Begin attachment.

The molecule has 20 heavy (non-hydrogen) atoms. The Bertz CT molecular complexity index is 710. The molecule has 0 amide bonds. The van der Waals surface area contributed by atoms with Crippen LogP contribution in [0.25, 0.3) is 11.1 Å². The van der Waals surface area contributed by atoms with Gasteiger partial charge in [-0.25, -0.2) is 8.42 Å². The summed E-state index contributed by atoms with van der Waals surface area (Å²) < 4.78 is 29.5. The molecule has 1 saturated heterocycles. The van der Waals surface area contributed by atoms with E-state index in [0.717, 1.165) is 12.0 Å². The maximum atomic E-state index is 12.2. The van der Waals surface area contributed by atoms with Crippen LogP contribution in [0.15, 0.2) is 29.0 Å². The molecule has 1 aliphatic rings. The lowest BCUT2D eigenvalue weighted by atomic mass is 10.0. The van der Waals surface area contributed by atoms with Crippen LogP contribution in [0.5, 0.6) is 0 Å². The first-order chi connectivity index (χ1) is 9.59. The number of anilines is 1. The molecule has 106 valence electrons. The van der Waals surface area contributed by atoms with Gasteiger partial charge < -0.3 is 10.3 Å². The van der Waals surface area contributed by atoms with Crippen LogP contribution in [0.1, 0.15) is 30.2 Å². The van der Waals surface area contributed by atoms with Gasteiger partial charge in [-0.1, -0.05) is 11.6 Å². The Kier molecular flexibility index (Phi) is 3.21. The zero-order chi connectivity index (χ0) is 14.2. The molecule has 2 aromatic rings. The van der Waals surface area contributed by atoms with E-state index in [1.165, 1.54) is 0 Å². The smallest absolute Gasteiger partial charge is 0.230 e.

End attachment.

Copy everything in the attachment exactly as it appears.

The molecule has 20 heavy (non-hydrogen) atoms. The Bertz CT molecular complexity index is 710. The molecule has 0 amide bonds. The van der Waals surface area contributed by atoms with Crippen LogP contribution in [0.25, 0.3) is 11.1 Å². The van der Waals surface area contributed by atoms with Gasteiger partial charge in [-0.25, -0.2) is 8.42 Å². The summed E-state index contributed by atoms with van der Waals surface area (Å²) < 4.78 is 29.5. The molecule has 1 saturated heterocycles. The van der Waals surface area contributed by atoms with E-state index in [0.717, 1.165) is 12.0 Å². The maximum atomic E-state index is 12.2. The van der Waals surface area contributed by atoms with Crippen LogP contribution in [0.15, 0.2) is 29.0 Å². The molecule has 1 aliphatic rings. The lowest BCUT2D eigenvalue weighted by atomic mass is 10.0. The van der Waals surface area contributed by atoms with Crippen LogP contribution in [0.5, 0.6) is 0 Å². The first-order chi connectivity index (χ1) is 9.59. The number of anilines is 1. The molecule has 106 valence electrons. The van der Waals surface area contributed by atoms with Gasteiger partial charge < -0.3 is 10.3 Å². The van der Waals surface area contributed by atoms with Crippen LogP contribution in [0.1, 0.15) is 30.2 Å². The van der Waals surface area contributed by atoms with Gasteiger partial charge in [-0.1, -0.05) is 11.6 Å². The Kier molecular flexibility index (Phi) is 3.21. The zero-order chi connectivity index (χ0) is 14.2. The molecule has 2 aromatic rings. The van der Waals surface area contributed by atoms with E-state index in [1.165, 1.54) is 0 Å². The smallest absolute Gasteiger partial charge is 0.230 e.